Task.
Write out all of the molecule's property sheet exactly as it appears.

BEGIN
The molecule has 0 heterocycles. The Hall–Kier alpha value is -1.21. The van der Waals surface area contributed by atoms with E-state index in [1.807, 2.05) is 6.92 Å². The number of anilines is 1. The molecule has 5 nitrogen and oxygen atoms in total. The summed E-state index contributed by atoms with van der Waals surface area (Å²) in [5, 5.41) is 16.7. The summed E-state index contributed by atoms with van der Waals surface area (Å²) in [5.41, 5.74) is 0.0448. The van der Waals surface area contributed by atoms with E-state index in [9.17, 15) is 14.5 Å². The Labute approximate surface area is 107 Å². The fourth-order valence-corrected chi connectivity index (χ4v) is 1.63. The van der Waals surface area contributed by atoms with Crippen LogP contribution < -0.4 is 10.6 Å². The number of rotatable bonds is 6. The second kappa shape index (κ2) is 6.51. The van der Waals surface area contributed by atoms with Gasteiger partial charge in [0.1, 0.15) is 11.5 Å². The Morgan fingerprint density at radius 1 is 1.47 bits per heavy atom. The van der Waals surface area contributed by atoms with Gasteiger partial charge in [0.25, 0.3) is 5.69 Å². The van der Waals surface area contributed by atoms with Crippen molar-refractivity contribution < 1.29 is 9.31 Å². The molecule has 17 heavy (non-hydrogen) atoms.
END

The molecule has 0 heterocycles. The Hall–Kier alpha value is -1.21. The van der Waals surface area contributed by atoms with E-state index in [1.807, 2.05) is 6.92 Å². The number of anilines is 1. The molecule has 5 nitrogen and oxygen atoms in total. The summed E-state index contributed by atoms with van der Waals surface area (Å²) in [5, 5.41) is 16.7. The summed E-state index contributed by atoms with van der Waals surface area (Å²) in [5.41, 5.74) is 0.0448. The van der Waals surface area contributed by atoms with E-state index in [9.17, 15) is 14.5 Å². The Labute approximate surface area is 107 Å². The fourth-order valence-corrected chi connectivity index (χ4v) is 1.63. The van der Waals surface area contributed by atoms with Crippen LogP contribution < -0.4 is 10.6 Å². The number of rotatable bonds is 6. The second kappa shape index (κ2) is 6.51. The van der Waals surface area contributed by atoms with Gasteiger partial charge in [0.1, 0.15) is 11.5 Å². The Morgan fingerprint density at radius 1 is 1.47 bits per heavy atom. The van der Waals surface area contributed by atoms with Gasteiger partial charge in [0.25, 0.3) is 5.69 Å². The van der Waals surface area contributed by atoms with Crippen molar-refractivity contribution < 1.29 is 9.31 Å². The molecule has 17 heavy (non-hydrogen) atoms.